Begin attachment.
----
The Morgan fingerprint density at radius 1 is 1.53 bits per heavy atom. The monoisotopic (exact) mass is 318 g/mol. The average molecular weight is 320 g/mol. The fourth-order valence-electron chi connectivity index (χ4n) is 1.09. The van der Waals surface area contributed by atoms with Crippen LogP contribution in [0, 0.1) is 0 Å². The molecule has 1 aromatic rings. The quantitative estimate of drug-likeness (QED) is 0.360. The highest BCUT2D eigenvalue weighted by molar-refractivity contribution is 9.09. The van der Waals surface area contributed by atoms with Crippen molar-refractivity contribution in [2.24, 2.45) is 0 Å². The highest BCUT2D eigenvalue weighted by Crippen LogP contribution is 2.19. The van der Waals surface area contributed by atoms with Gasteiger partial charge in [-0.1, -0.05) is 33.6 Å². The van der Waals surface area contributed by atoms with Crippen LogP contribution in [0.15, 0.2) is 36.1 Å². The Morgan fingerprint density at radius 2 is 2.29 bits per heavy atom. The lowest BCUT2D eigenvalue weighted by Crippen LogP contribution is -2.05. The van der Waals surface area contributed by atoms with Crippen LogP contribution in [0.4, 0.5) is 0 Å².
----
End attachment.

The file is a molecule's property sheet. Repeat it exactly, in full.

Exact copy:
The Morgan fingerprint density at radius 1 is 1.53 bits per heavy atom. The monoisotopic (exact) mass is 318 g/mol. The average molecular weight is 320 g/mol. The fourth-order valence-electron chi connectivity index (χ4n) is 1.09. The van der Waals surface area contributed by atoms with Crippen LogP contribution in [0, 0.1) is 0 Å². The molecule has 1 aromatic rings. The quantitative estimate of drug-likeness (QED) is 0.360. The highest BCUT2D eigenvalue weighted by molar-refractivity contribution is 9.09. The van der Waals surface area contributed by atoms with Crippen molar-refractivity contribution in [2.24, 2.45) is 0 Å². The highest BCUT2D eigenvalue weighted by Crippen LogP contribution is 2.19. The van der Waals surface area contributed by atoms with Gasteiger partial charge in [-0.1, -0.05) is 33.6 Å². The van der Waals surface area contributed by atoms with Crippen LogP contribution in [0.15, 0.2) is 36.1 Å². The Morgan fingerprint density at radius 2 is 2.29 bits per heavy atom. The lowest BCUT2D eigenvalue weighted by Crippen LogP contribution is -2.05. The van der Waals surface area contributed by atoms with Crippen LogP contribution in [0.4, 0.5) is 0 Å².